In Homer’s ancient Greek tale, written in the 8th century BC, THE ODYSSEY’s hero Ulysses is lost to the Troy wars for 20 years. The story concludes with how Ulysses finds his way back from Troy and then must fight to regain his place in his own home, overrun by suitors for his faithful wife’s hand.

Now More Than Ever: The History of Chicago is nothing less than a modern-day Odyssey. It’s the story of group’s birth, named for the city they love and were raised in, it’s rise to fame, it’s fall from the charts in the 80s when they lost their musical way and their regaining a place in the hearts of their loyal fans.

The superb documentary, premiering at the Sedona Film Festival, produced by Chicago and masterfully directed by Peter Pardini, reverently gives time to each Chicago-Ulysses’ individual journeys.  Making this one of the most complex and compelling rock docs you will ever see.

Some of the Chicago heroes fall along the way to rock and roll excess while the core group members battle back from setback after setback. We see fresh faces replace band members lost to the modern-day Troy wars of  a music business infested with ego and greed. Most Greek-tragic of the life stories is the death of co-leader of the band, Terry Kath. Watching the heroic band, an important force for social change, lose its way after Kath’s loss, culminating in losing the horn-sound, is compelling and honestly told. 

Here’s an overview of the Chicago-Ulysses Heroes to give you some idea how amazing this film is in following all these storylines without losing the viewer.

Current Chicago Members (Source Wikipedia)

  • Robert Lamm – keyboards, vocals, 12-string guitar (1967–present)
  • Lee Loughnane – trumpet, flugelhorn, guitar, percussion, vocals (1967–present)
  • James Pankow – trombone, percussion, keyboards, vocals (1967–present)
  • Walter Parazaider – saxophones, flute, clarinet, backing vocals (1967–present)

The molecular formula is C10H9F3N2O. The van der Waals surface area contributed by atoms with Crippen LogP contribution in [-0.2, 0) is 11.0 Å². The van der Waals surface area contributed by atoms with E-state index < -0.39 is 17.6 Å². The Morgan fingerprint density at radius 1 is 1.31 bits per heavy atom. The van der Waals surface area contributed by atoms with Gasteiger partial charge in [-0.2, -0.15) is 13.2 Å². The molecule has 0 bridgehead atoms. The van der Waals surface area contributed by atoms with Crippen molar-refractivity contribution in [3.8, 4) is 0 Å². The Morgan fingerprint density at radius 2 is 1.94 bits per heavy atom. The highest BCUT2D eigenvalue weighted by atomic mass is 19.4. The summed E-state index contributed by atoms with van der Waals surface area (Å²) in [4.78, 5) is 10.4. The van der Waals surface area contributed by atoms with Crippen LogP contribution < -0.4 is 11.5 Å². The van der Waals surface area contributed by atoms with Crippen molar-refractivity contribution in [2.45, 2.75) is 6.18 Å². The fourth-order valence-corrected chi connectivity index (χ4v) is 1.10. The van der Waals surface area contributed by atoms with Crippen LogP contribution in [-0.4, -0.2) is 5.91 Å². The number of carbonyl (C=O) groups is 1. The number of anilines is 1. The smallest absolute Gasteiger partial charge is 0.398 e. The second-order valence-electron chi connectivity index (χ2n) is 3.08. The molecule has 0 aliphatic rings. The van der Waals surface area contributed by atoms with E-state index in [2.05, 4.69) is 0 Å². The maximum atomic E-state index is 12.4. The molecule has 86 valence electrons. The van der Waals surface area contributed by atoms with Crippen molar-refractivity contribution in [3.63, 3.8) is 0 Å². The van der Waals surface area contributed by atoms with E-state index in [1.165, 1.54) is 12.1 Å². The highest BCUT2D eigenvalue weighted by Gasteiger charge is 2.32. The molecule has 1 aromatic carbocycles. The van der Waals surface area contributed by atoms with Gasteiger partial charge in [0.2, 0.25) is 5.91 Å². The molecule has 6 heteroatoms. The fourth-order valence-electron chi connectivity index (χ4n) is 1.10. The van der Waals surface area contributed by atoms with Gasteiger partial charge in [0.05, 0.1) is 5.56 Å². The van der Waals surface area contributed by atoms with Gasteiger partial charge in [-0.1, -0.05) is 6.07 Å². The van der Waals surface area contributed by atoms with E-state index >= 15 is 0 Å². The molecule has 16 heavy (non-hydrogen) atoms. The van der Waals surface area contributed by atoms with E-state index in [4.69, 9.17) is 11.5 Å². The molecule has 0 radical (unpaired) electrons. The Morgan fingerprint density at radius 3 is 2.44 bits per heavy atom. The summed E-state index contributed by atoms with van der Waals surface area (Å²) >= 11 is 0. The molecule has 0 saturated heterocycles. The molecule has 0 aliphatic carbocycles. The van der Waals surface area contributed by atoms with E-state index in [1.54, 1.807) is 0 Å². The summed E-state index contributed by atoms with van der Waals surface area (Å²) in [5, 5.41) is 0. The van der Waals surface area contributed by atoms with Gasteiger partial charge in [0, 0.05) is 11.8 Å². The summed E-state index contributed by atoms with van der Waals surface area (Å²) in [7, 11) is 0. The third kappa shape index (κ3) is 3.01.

• Jason Scheff – bass guitar, vocals, keyboards (1985–present)
  • Tris Imboden – drums, percussion (1990–present)
  • Keith Howland – guitar, vocals (1995–present)
  • Lou Pardini – keyboards, vocals (2009–present; touring – 1999, 2007)
  • Walfredo Reyes, Jr. – percussion (2012–present)

Former Chicago Members

I was lucky enough to grab tickets for me and my love Elizabeth England to one of the sold-out pair of concerts Chicago put on at the Sedona Film Festival. I braced myself to hear something less than the brassy and groovy sounds I grew up on and I loved as an adopted  25-year native of Chicago the city – where I built a skyscraper and Oprah’s Harpo Studios – but the age 40s to 70s Chicago boys have lost nothing. One standing ovation after another rocked the auditorium as Chicago drew upon a treasure chest of mega-hits from their 49-year Odyssey.

Chicago rocks the 2016 Sedona Film Festival – Photo by Ken Sheetz

Five stars for both the film and concert.  The last screening of the doc at the film fest is today, Sunday February 21st at 3PM. I am not sure if any tickets remain. Check at the box office at


12 thoughts on “CHICAGO: THE ODYSSEY

  1. So so SO looking forward to this. Been in love with this band since I discovered them in my early teens 30 years ago, been to more of their concerts than I can remember, converted my wife from a casual fan & have met several of the members. Best rock band, period.

    Liked by 1 person

  2. The band Chicago IS my high school and college years soundtrack. These extraordinary musicians have become a big part of countless lives. I was lucky enough to be part of a band which emulated Chicago as far as our talents would permit us. Wearing out copy after copy of their incredible Sketch Scores, I transcribed horn parts during math, science, history, German, and any other time I could squeeze in. I don’t know whose idea the sketch scores was, but they had tremendous impact on our lives, allowing us to come closer to the sound we honored than we otherwise could have.
    The music industry should hang its head in shame for waiting twenty years after eligibility to induct this wonderful band into the hall of fame.
    Chicago is a class act.

    Liked by 1 person

  3. I was in Sedona to attend both concerts and the film. I see them 3-4 times a year, and they just get better – if that’s possible. As for the film, it’s a must-see for Chicago fans and music junkies. It tells the true story – warts and all – of this remarkable band that means so much to so many of us. Director Peter Pardini (Lou’s brother) is to be commended on his first film. Entertaining and informational – and very real.


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